Friday, December 28, 2007

When You Miss the Forest for the Trees, It Makes A Sound

Blake Hounshell rightly suggests that a larger strategic vision is required in the realm of foreign policy in general, and vis-a-vis Pakistan in the present example. What is needed is a framework that appreciates underlying structures, institutions and popular will which would replace the solipsistic, ad hoc, Great Person-type approach undertaken by the Bush team and far too many many predecessor administrations:

In the wake of the assassination of Benazir Bhutto, many will want the United States to rush back into the arms of the one known quantity in Pakistan: reliable strongman Pervez Musharraf. It's an understandable temptation—but a dangerous one. As the dust settles, America must be careful to keep its distance from the general, and stand for democracy.

With the country crumbling before our eyes, calling for Pakistani democracy may sound like a roll of the dice...Wouldn't it be safer just to let Pakistan's strongman keep the lid on? After all, we're talking about an Islamic state armed with nuclear weapons.

In fact, Musharraf's autocratic rule is a major part of the problem. For a man who styles himself as a bulwark against extremists, the results have been paltry indeed. The increasingly unpopular general has gone after lawyers and judges with seemingly more gusto than he has against the Taliban and al Qaeda. On Musharraf's watch, al Qaeda has rebuilt its terrorist redoubts in the tribal areas and the Taliban is resurgent on both sides of the Afghan border. Musharraf has become less popular in Pakistan than Osama bin Laden, according to one recent poll. Some bulwark. [...]

The question of who should rule Pakistan, however, was never about just one woman. Nor should it be about one man. Investing U.S. hopes in a single leader who tells us what we want to hear is shortsighted, even risky. It's a mistake the United States has made far too often in its history, most tragically in Iran under the Shah. Instead of hitching its star to any particular individual, America should support the Pakistani people's right to elect their own leaders and hold those leaders—rather than us—accountable if they fail. [...]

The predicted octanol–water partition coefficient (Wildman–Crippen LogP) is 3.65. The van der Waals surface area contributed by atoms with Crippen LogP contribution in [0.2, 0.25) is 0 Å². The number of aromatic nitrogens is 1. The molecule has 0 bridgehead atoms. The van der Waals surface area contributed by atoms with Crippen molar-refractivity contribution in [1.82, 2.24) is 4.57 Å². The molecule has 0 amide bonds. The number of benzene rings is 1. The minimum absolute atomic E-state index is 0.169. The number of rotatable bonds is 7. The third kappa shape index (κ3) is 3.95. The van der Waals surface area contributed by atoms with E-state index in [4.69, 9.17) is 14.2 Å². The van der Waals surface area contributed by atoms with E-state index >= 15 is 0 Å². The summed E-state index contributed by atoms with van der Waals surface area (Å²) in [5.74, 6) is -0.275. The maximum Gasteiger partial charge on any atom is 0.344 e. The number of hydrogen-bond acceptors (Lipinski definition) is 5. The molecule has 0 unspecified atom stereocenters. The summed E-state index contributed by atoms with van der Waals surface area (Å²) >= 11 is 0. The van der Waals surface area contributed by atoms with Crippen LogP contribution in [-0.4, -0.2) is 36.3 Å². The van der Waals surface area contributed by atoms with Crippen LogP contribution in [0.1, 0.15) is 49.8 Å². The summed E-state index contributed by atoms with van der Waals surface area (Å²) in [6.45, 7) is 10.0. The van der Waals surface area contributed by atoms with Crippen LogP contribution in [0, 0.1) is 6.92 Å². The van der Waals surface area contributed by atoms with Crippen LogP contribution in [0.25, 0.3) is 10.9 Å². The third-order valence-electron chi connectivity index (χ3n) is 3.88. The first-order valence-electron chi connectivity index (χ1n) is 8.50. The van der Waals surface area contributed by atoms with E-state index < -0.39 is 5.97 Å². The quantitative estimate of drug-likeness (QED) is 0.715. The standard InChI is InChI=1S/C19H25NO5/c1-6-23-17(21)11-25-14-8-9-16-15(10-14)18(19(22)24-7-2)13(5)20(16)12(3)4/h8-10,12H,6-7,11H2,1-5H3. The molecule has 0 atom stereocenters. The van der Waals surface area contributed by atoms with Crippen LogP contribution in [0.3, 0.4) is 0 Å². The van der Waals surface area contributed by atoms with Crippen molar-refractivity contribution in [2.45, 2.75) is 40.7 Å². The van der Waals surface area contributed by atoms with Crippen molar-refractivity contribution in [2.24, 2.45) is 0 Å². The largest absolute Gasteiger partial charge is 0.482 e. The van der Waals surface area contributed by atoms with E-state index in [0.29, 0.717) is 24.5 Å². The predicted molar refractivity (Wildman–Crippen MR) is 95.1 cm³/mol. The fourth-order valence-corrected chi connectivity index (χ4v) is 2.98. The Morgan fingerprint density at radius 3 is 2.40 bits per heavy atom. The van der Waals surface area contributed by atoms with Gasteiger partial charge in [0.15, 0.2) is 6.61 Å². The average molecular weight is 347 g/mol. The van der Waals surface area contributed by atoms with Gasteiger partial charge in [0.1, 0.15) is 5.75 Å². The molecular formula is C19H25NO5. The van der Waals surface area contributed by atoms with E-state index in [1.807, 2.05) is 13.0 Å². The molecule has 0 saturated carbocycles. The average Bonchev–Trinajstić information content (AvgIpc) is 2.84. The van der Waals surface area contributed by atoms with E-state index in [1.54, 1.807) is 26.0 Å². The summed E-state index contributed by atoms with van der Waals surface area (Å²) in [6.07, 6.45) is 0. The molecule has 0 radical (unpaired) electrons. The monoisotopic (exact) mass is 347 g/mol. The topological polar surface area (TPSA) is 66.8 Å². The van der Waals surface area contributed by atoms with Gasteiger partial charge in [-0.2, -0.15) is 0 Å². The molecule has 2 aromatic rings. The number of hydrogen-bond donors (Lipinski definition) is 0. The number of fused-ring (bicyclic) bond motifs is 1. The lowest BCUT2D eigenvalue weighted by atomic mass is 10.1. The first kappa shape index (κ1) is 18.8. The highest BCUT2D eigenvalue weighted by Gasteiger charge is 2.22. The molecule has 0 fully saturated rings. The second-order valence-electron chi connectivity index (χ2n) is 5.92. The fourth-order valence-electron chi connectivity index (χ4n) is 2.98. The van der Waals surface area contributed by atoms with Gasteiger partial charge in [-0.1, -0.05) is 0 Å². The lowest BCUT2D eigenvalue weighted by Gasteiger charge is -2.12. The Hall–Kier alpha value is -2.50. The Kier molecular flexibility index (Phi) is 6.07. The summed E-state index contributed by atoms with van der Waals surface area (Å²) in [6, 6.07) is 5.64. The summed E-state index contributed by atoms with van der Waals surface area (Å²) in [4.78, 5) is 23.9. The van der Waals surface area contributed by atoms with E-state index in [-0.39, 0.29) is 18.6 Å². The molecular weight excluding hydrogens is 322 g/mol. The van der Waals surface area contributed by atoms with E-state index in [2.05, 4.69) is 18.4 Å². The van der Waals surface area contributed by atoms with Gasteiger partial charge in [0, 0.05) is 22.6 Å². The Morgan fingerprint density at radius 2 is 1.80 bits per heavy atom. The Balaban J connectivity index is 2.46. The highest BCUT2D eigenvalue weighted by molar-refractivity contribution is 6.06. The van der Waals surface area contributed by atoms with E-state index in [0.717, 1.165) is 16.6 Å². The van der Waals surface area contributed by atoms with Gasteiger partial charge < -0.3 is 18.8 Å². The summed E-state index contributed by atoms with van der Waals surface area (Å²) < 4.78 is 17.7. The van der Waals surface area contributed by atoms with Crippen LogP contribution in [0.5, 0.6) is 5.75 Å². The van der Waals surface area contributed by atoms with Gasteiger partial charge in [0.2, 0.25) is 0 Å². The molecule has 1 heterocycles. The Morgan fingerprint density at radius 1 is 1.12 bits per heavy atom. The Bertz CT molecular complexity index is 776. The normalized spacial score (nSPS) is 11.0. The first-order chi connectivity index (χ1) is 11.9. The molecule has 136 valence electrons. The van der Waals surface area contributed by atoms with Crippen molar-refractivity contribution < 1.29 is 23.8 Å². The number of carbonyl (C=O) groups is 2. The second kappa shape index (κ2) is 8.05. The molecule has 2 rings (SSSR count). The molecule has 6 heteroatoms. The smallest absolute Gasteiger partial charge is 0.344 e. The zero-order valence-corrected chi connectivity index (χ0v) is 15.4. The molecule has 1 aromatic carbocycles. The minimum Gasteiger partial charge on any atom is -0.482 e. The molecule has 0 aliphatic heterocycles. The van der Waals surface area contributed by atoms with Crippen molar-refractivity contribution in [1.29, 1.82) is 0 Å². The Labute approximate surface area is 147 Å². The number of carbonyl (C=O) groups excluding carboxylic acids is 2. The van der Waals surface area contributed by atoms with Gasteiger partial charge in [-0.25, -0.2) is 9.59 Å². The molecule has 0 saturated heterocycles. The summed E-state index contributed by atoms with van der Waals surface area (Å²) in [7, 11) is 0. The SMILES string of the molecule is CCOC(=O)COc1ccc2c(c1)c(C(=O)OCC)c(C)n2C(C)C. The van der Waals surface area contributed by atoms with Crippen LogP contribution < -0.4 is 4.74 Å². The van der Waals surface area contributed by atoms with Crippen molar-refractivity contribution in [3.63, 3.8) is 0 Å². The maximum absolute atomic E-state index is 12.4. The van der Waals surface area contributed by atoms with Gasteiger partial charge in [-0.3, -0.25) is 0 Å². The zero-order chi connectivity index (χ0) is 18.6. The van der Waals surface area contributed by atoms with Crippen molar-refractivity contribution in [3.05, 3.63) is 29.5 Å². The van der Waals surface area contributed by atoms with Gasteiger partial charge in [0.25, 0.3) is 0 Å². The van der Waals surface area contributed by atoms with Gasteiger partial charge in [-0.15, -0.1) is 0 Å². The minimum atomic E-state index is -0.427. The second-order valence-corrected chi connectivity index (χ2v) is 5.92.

Though holding them as scheduled on January 8 would be divisive, free and fair elections will eventually be less risky than many people fear. But continuing to let Pakistan slide into chaos under Pervez Musharraf? That may be the most risky strategy of all. [emphasis added]

It would be remarkable if the Bush administration could actually bring itself to support democracy, even when the electoral process results in the ascension of parties/individuals that are not on the wish list. But that's the true test isn't it. Only supporting democracy when elections yield the preferred outcome is tempting, but it's also a sure-fire way to completely undermine one's credibility as a democrat. See, ie, Hamas.

Further, heavy-handed interference in support of candidates, elected officials and autocrats corrupts the integrity of the process and creates a dynamic whereby our nation becomes synonymous with the applicable agent - for better, though most likely, for worse. As with Musharraf.

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